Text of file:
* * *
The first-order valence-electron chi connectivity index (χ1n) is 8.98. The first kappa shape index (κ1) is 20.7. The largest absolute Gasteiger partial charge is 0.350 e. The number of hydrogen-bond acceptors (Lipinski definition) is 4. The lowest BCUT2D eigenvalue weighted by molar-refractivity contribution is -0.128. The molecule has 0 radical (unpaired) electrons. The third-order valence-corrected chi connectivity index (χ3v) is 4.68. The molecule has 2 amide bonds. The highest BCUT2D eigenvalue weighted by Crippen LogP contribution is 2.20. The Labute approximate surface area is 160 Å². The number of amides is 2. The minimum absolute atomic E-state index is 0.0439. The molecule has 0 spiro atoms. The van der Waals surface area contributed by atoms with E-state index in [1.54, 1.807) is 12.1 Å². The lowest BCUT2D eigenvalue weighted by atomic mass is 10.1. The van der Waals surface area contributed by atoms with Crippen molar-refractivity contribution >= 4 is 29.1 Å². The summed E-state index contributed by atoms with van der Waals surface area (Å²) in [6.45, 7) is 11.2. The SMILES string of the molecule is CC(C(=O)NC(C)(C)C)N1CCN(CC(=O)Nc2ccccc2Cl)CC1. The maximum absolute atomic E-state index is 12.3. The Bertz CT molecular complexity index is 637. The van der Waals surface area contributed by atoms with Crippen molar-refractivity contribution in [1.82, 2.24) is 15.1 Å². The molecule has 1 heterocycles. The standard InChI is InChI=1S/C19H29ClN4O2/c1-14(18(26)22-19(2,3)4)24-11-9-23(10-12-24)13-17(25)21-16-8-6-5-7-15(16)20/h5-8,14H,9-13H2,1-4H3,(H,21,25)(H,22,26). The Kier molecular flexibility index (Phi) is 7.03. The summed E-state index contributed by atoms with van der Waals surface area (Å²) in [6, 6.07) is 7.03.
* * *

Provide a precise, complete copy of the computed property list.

The first-order valence-electron chi connectivity index (χ1n) is 8.98. The first kappa shape index (κ1) is 20.7. The largest absolute Gasteiger partial charge is 0.350 e. The number of hydrogen-bond acceptors (Lipinski definition) is 4. The lowest BCUT2D eigenvalue weighted by molar-refractivity contribution is -0.128. The molecule has 0 radical (unpaired) electrons. The third-order valence-corrected chi connectivity index (χ3v) is 4.68. The molecule has 2 amide bonds. The highest BCUT2D eigenvalue weighted by Crippen LogP contribution is 2.20. The Labute approximate surface area is 160 Å². The number of amides is 2. The minimum absolute atomic E-state index is 0.0439. The molecule has 0 spiro atoms. The van der Waals surface area contributed by atoms with E-state index in [1.54, 1.807) is 12.1 Å². The lowest BCUT2D eigenvalue weighted by atomic mass is 10.1. The van der Waals surface area contributed by atoms with Crippen molar-refractivity contribution >= 4 is 29.1 Å². The summed E-state index contributed by atoms with van der Waals surface area (Å²) in [6.45, 7) is 11.2. The SMILES string of the molecule is CC(C(=O)NC(C)(C)C)N1CCN(CC(=O)Nc2ccccc2Cl)CC1. The maximum absolute atomic E-state index is 12.3. The Bertz CT molecular complexity index is 637. The van der Waals surface area contributed by atoms with Crippen molar-refractivity contribution in [1.82, 2.24) is 15.1 Å². The molecule has 1 heterocycles. The standard InChI is InChI=1S/C19H29ClN4O2/c1-14(18(26)22-19(2,3)4)24-11-9-23(10-12-24)13-17(25)21-16-8-6-5-7-15(16)20/h5-8,14H,9-13H2,1-4H3,(H,21,25)(H,22,26). The Kier molecular flexibility index (Phi) is 7.03. The summed E-state index contributed by atoms with van der Waals surface area (Å²) in [6, 6.07) is 7.03.